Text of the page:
Then they had to squirm through a nervous ninth inning, holding on after a four-run rally, to beat Minnesota 8-6 Tuesday night and take a two-game lead in the AL Central.
“I was hoping they could make the (final) out and not get another hit or they might tie the game,” Chicago’s Magglio Ordonez said. “The Twins never give up, they fight you and score runs.”
Buehrle (12-13) allowed seven hits and two runs in six innings and improved his career record against the Twins to 10-4—his most wins against any team.
“If we had lost, we’d be tied for first again and the momentum would probably go back to them,” Buehrle said. “They still lost the game. They might get a little confidence knowing they battled back, but we still won.”
“It’s good we didn’t quit, but at the same time those guys are having a lot of fun,” Twins outfielder Dustan Mohr said. “Every time they hit a home run, they stand in the box for 10 seconds and watch it. I’m kind of getting tired of seeing it.”
The Twins made it close. Lew Ford hit an ground-rule double to start the ninth, and Denny Hocking followed with an RBI triple off Jose Paniagua to make it 8-3. Justin Morneau drove in Hocking with a pinch-hit single. Paniagua then walked Corey Koskie one out later before he was removed by manager Jerry Manuel.
Paniagua, who gave up three hits and a walk, walked off the mound and apparently said something to plate umpire Mark Carlson, who then ejected the reliever.
“That kind of action we don’t condone,” Manuel said, adding he would meet with the reliever. Paniagua, who pitched in his first major league game since last September, wouldn’t comment.
Tom Gordon came in and walked Torii Hunter and A.J. Pierzynski drove in another run with a sacrifice fly to make it 8-5. Pinch-hitter Jacque Jones singled in another run before Gordon struck out Michael Cuddyer to end it for his 11th save.
Ordonez’s 27th homer, off Rick Reed, put Chicago up 4-2 in the fifth.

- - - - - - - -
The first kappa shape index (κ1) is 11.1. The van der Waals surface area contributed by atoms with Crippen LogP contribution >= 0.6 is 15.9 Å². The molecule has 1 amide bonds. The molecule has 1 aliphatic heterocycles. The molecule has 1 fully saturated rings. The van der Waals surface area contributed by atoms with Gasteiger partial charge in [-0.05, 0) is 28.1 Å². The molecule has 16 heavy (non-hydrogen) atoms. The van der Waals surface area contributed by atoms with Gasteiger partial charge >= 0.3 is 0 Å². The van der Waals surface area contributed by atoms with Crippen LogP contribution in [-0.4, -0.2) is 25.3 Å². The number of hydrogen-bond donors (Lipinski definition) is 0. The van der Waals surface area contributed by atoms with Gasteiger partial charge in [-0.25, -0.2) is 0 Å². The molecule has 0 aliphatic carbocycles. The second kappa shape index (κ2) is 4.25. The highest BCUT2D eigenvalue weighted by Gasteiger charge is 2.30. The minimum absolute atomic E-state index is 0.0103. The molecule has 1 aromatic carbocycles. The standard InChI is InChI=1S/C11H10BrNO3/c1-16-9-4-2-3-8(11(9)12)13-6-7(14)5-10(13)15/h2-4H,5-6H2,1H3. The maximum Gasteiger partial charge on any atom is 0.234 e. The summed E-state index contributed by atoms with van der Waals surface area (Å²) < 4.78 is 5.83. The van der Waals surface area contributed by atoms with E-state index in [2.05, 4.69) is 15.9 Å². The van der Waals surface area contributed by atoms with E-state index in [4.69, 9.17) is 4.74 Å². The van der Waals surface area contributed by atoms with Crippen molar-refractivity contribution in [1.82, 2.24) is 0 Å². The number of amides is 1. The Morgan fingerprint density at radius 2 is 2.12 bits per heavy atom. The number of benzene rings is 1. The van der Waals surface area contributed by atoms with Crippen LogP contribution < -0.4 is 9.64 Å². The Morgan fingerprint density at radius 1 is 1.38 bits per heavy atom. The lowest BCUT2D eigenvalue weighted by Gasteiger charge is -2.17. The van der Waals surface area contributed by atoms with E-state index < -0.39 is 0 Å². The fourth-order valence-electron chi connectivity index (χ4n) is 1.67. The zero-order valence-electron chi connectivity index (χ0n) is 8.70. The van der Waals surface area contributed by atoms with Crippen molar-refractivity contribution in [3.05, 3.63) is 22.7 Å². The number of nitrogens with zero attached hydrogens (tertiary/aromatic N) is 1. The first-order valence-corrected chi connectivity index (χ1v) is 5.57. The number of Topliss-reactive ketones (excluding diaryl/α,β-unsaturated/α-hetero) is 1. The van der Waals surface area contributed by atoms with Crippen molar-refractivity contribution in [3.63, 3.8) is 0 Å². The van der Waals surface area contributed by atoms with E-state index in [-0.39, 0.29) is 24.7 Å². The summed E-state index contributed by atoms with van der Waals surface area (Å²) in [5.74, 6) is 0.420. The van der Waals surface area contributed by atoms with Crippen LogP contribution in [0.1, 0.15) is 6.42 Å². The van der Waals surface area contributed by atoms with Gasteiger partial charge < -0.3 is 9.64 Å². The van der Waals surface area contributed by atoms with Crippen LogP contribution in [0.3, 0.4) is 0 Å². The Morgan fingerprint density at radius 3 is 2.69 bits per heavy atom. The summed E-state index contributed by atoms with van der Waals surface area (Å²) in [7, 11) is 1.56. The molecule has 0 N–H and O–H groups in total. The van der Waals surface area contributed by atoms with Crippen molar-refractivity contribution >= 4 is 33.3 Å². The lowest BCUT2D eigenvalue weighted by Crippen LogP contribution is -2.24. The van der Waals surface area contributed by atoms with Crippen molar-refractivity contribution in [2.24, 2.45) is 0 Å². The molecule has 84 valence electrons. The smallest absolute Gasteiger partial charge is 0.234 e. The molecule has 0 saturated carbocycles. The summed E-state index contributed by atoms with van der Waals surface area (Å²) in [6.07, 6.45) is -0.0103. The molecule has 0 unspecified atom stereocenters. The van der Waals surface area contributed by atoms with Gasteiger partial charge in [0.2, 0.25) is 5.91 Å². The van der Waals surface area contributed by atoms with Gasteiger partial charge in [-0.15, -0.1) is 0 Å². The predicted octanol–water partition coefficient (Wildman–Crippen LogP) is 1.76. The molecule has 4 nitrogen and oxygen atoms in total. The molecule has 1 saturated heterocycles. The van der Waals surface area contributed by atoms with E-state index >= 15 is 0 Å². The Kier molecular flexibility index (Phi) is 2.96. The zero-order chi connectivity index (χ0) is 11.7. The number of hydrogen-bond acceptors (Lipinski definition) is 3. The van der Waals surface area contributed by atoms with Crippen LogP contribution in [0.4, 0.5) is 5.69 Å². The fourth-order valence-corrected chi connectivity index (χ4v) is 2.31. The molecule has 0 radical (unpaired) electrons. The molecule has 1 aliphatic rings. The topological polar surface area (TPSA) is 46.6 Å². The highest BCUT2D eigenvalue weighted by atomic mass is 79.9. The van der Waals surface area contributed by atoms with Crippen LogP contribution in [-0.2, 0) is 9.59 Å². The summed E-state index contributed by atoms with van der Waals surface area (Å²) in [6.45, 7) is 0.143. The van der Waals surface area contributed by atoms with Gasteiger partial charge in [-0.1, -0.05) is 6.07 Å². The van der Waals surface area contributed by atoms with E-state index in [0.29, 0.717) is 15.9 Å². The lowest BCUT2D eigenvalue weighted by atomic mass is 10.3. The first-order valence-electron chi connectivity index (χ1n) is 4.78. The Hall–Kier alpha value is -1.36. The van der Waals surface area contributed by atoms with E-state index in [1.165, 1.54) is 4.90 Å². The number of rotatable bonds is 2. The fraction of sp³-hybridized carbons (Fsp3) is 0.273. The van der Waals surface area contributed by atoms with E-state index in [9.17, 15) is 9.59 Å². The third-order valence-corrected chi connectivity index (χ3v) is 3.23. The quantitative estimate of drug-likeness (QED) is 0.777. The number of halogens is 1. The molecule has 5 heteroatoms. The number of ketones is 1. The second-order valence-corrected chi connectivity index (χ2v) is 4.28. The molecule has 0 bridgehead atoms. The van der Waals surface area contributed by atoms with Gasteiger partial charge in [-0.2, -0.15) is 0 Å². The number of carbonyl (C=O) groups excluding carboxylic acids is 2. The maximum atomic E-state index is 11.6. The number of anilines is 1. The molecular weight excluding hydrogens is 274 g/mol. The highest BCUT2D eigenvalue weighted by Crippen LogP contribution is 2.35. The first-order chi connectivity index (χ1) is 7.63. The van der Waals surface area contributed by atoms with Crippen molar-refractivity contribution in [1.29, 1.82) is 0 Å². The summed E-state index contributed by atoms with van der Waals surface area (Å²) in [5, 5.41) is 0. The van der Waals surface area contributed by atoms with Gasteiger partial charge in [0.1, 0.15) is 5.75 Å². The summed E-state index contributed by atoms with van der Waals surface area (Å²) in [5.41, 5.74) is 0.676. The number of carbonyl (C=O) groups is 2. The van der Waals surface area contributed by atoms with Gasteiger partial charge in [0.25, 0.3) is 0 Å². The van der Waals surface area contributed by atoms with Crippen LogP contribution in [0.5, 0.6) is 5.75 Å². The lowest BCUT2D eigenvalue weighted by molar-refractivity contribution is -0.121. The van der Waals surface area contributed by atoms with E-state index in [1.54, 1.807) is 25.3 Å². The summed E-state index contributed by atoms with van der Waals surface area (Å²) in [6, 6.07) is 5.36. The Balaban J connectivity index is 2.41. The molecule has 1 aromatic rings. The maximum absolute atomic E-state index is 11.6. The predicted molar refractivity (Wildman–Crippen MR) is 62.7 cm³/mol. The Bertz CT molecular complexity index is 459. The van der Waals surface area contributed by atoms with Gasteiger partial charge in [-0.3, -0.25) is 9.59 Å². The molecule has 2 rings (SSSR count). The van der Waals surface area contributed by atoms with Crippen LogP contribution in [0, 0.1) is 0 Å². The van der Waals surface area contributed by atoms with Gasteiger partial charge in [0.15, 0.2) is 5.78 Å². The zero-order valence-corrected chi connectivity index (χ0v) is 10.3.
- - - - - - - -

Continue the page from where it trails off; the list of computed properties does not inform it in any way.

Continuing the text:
After a disputed call and Buehrle’s pickoff cut off a Twins rally in the sixth, the White Sox scored four in the seventh after two were out and sent a noisy crowd of 27,623 on another half-price admission night into a frenzy.
Minnesota’s Carlos Pulido (0-1) made his first start since Aug. 7, 1994. Pulido appeared in relief three times earlier this year and his eight full seasons between major league appearances is the longest for a pitcher since Satchel Paige went 12 years and three days from 1953-1965.
But he lasted just three innings, giving up three runs in the second.
In the second, Lee singled and, after Paul Konerko walked, stole third. Joe Crede then doubled to make it 1-0, Konerko scored on Sandy Alomar’s sacrifice fly and the White Sox went up 3-0 when Tony Graffanino hit a jam-shot grounder past first for an RBI single.
But the Twins responded in the fourth on singles by Doug Mientkiewicz and Koskie, an RBI double by Hunter and run-scoring grounder by Pierzynski that made it 3-2.
The Twins had a rally underway in the sixth after Koskie opened with a double.
Catcher Sandy Alomar picked up Hunter’s nubber in front of the plate and threw to third where Koskie was called out, although TV replays showed he slid in ahead of the tag.
Third-base coach Al Newman argued with umpire Gerry Davis and Twins manager Ron Gardenhire—ejected by Davis on Monday night—came out briefly.
“Look at the replay and make your own decision,” Koskie said. `I’m pretty sure it will be the same conclusion I have.”
Buehrle then hit Pierzynski with a pitch but picked him off first two pitches later. Cristian Guzman popped out to end the inning.
“I thought it was a good play that might get us out of an inning,” Buehrle said.
Lee’s homer gave him 100 RBIs for the first time in his career. … 2BLuis Rivas missed his third straight game with a sore back.